Treisman’s work on preattentive features led her naturally into the question of what could be seen in a single glance. What was the “gist” of the image that could be seen before attention began to do its work of “feature integration”? What did you know about the average size or orientation of groups of items? Today this topic of “ensemble” perception (Whitney & Yamanashi Leib, 2018) is a small industry. As discussed by Hochstein (DOI: https://doi.org/10.3758/s13414-019-01797-2), Treisman and her student Sang Chul Chong were early pioneers (Chong & Treisman, 2003) and in this issue, Chong continues this work with his “Distributed attention model of perceptual averaging”.
Returning to the topic of basic features, the Schill paper on axis-of-rotation employs a search asymmetry paradigm. Treisman made extensive use of search asymmetry; the observations that, for some pairs of stimuli, search for X among Y was markedly more efficient than search for Y among X. Going back to the Dick et al. (1987) paper on motion search, finding a moving target among stationary distractors is much easier than finding a stationary target among moving distractors. Treisman thought this was useful for identifying basic features. She made the argument that search for the presence of a feature (e.g. motion among stationary distractors) was easier than searching for its absence (stationary among moving distractors) (Dick et al., 1987). This was the topic of a whole special issue nearly 20 years ago (Wolfe, 2001). Zhang and Onyper (DOI: https://doi.org/10.3758/s13414-019-01818-0) return to this topic in the present issue. Specifically, they are looking at a different account of asymmetry. If it takes longer to disengage from Y distractors than from X, search for X among Y will be slower than Y among X even if no basic feature search is involved. In their paper, Zhang and Onyper argue that faster search for novel among familiar distractors cannot be explained whole by faster rejection of familiar distractors.
FIT stressed the idea that a target defined by a unique, preattentive feature could be found effortlessly. About a decade later, the “Guided search” model (Wolfe et al., 1989) broadened the roll of those features. Attention could be biased to all the red items, for instance, even if the target was not uniquely red (Egeth, Virzi, & Garbart, 1984). Subsequent research has shown that this guidance need not be based exclusively on basic feature information. Scene content guides attention along with the effects of recent history (e.g. priming) and the learned “value” of features. History effects are represent in this issue by the work of Hollingworth and Bahle (DOI: https://doi.org/10.3758/s13414-019-01759-8) while value is the focus of Daniel and Raymond (DOI: https://doi.org/10.3758/s13414-019-01744-1). Daniel and Raymond are not looking at the role of value in the guidance of attention in visual search. Instead, they are asking how the attentional effects of value alter our perception of groups of items (ensemble perception), as noted above, a topic of interest to Treisman later in her career. Daniel and Raymond report that your impression of the overall size of items in an ensemble can be altered by giving different values to subsets of different size.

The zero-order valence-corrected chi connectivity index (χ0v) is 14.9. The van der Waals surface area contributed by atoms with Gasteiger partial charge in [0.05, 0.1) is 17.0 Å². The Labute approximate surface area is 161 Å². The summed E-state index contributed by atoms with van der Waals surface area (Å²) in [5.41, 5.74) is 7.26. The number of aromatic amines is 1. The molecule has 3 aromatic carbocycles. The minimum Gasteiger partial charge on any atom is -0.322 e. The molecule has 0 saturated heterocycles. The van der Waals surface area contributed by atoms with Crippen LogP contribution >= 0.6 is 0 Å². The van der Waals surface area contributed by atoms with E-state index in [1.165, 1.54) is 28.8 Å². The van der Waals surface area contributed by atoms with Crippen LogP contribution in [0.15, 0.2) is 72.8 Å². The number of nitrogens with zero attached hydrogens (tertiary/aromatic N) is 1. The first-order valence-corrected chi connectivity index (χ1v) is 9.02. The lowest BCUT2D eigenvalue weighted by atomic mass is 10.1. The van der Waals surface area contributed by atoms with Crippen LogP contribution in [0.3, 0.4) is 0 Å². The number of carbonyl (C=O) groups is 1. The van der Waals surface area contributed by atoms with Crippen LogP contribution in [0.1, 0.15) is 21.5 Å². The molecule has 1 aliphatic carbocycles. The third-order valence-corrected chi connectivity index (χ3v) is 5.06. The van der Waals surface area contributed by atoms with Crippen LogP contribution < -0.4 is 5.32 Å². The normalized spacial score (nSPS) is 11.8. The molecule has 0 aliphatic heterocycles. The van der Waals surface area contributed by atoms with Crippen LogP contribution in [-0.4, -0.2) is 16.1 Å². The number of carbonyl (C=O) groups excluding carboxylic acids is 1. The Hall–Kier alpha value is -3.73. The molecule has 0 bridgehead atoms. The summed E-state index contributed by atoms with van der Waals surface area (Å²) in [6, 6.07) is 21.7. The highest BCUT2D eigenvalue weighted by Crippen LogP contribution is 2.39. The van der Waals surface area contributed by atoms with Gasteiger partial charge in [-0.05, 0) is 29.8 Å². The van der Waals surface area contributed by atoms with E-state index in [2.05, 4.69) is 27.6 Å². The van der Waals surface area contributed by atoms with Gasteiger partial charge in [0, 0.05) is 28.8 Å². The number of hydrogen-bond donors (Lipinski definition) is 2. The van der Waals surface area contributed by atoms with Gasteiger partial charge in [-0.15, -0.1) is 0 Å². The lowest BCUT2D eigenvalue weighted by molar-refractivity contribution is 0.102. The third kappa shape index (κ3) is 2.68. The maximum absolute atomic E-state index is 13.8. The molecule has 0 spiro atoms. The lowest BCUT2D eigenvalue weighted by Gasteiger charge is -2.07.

There are other examples of the idiosyncratic nature of feature processing; two of them in this issue. Orientation is a generally accepted preattentive feature, so it should guide attention in a straight-forward manner. If half the items are of the wrong orientation, observers should be able to guide attention away from those items and toward those of the correct orientation. Hulleman, Lund, & Skarratt (DOI: https://doi.org/10.3758/s13414-019-01787-4) have been studying a situation where that expectation is violated. In their hands, adding orientation information actually makes performance worse. Adding color data, on the other hand, behaves differently (Hulleman, personal communication). They argue that their orientation data is hard to explain if attention is directed to “items”. They prefer to think about attention to functional visual fields (FVF) around the point of fixation. For each fixation, the FVF could be defined as the region within which a target might be found. The topic of what sort of processing goes on within the FVF is one that is taken up a bit later in this issue.
Another example of color and orientation behaving differently as features comes from Hannus, Bekkering, and Cornelissen (DOI: https://doi.org/10.3758/s13414-019-01841-1). They were performing searches for conjunctions of color and orientation. Thus, the target of search might be a red vertical line while the distractors were red horizontal and green vertical lines. A color feature map would show half red, half green while the orientation map showed half vertical and half horizontal items. On the other hand, Hannus et al. used less dramatic color and orientation differences. They previewed a conjunction search for a colored, orientated bar by previewing either the color or the orientation but not both. Knowing the location of items of the correct color or the correct orientation should help search. In abstract terms, the color and orientation situations are equivalent. In the messy world of real preattentive features, preview by color worked differently from (and better than) preview by orientation. These studies scratch the surface of a large data space. There is a whole family of preattentive features (Wolfe, 2018) and the details of how they operate in search and in other attentional tasks have not been worked out in most cases.